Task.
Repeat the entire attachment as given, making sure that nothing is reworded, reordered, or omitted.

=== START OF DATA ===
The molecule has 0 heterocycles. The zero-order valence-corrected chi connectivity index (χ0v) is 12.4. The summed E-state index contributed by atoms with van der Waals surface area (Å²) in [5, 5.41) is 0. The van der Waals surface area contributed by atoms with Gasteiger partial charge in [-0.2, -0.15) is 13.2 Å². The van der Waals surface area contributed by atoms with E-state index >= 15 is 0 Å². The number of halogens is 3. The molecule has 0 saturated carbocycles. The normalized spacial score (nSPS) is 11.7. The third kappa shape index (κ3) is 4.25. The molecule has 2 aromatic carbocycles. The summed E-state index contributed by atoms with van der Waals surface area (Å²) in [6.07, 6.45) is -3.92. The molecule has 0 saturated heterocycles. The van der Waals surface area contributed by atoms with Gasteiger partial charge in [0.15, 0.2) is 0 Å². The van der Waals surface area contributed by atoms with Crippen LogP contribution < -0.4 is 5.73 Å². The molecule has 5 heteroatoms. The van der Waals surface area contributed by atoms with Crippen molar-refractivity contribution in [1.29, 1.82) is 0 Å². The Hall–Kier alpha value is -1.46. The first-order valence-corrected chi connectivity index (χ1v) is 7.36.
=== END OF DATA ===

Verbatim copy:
The molecule has 0 heterocycles. The zero-order valence-corrected chi connectivity index (χ0v) is 12.4. The summed E-state index contributed by atoms with van der Waals surface area (Å²) in [5, 5.41) is 0. The van der Waals surface area contributed by atoms with Gasteiger partial charge in [-0.2, -0.15) is 13.2 Å². The van der Waals surface area contributed by atoms with E-state index >= 15 is 0 Å². The number of halogens is 3. The molecule has 0 saturated carbocycles. The normalized spacial score (nSPS) is 11.7. The third kappa shape index (κ3) is 4.25. The molecule has 2 aromatic carbocycles. The summed E-state index contributed by atoms with van der Waals surface area (Å²) in [6.07, 6.45) is -3.92. The molecule has 0 saturated heterocycles. The van der Waals surface area contributed by atoms with Gasteiger partial charge in [0.15, 0.2) is 0 Å². The van der Waals surface area contributed by atoms with Crippen LogP contribution < -0.4 is 5.73 Å². The molecule has 5 heteroatoms. The van der Waals surface area contributed by atoms with Crippen molar-refractivity contribution in [1.29, 1.82) is 0 Å². The Hall–Kier alpha value is -1.46. The first-order valence-corrected chi connectivity index (χ1v) is 7.36.